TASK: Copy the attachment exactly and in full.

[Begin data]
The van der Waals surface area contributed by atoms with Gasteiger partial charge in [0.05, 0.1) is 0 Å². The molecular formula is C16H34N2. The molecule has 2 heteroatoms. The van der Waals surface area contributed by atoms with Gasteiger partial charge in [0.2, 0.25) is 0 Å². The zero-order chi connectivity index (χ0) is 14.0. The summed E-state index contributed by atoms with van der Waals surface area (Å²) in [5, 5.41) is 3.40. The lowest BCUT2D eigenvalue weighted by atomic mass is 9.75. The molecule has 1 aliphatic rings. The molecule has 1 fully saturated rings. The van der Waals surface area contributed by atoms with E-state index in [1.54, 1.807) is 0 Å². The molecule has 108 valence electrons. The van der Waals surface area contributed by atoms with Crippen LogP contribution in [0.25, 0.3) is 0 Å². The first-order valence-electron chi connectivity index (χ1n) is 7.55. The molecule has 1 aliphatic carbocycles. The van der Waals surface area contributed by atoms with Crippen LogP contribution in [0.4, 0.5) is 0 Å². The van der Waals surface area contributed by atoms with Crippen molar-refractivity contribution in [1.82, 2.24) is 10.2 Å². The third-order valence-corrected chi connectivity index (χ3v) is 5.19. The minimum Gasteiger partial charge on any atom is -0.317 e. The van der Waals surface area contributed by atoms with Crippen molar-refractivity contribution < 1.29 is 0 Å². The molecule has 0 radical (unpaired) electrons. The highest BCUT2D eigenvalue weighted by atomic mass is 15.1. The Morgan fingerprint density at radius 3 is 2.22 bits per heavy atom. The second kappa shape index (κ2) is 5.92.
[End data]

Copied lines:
The van der Waals surface area contributed by atoms with Gasteiger partial charge in [0.05, 0.1) is 0 Å². The molecular formula is C16H34N2. The molecule has 2 heteroatoms. The van der Waals surface area contributed by atoms with Gasteiger partial charge in [0.2, 0.25) is 0 Å². The zero-order chi connectivity index (χ0) is 14.0. The summed E-state index contributed by atoms with van der Waals surface area (Å²) in [5, 5.41) is 3.40. The lowest BCUT2D eigenvalue weighted by atomic mass is 9.75. The molecule has 1 aliphatic rings. The molecule has 1 fully saturated rings. The van der Waals surface area contributed by atoms with E-state index in [1.54, 1.807) is 0 Å². The molecule has 108 valence electrons. The van der Waals surface area contributed by atoms with Crippen LogP contribution in [0.25, 0.3) is 0 Å². The first-order valence-electron chi connectivity index (χ1n) is 7.55. The molecule has 1 aliphatic carbocycles. The van der Waals surface area contributed by atoms with Crippen LogP contribution in [0.4, 0.5) is 0 Å². The van der Waals surface area contributed by atoms with Crippen molar-refractivity contribution in [1.82, 2.24) is 10.2 Å². The third-order valence-corrected chi connectivity index (χ3v) is 5.19. The minimum Gasteiger partial charge on any atom is -0.317 e. The van der Waals surface area contributed by atoms with Crippen molar-refractivity contribution < 1.29 is 0 Å². The molecule has 0 radical (unpaired) electrons. The highest BCUT2D eigenvalue weighted by atomic mass is 15.1. The Morgan fingerprint density at radius 3 is 2.22 bits per heavy atom. The second kappa shape index (κ2) is 5.92.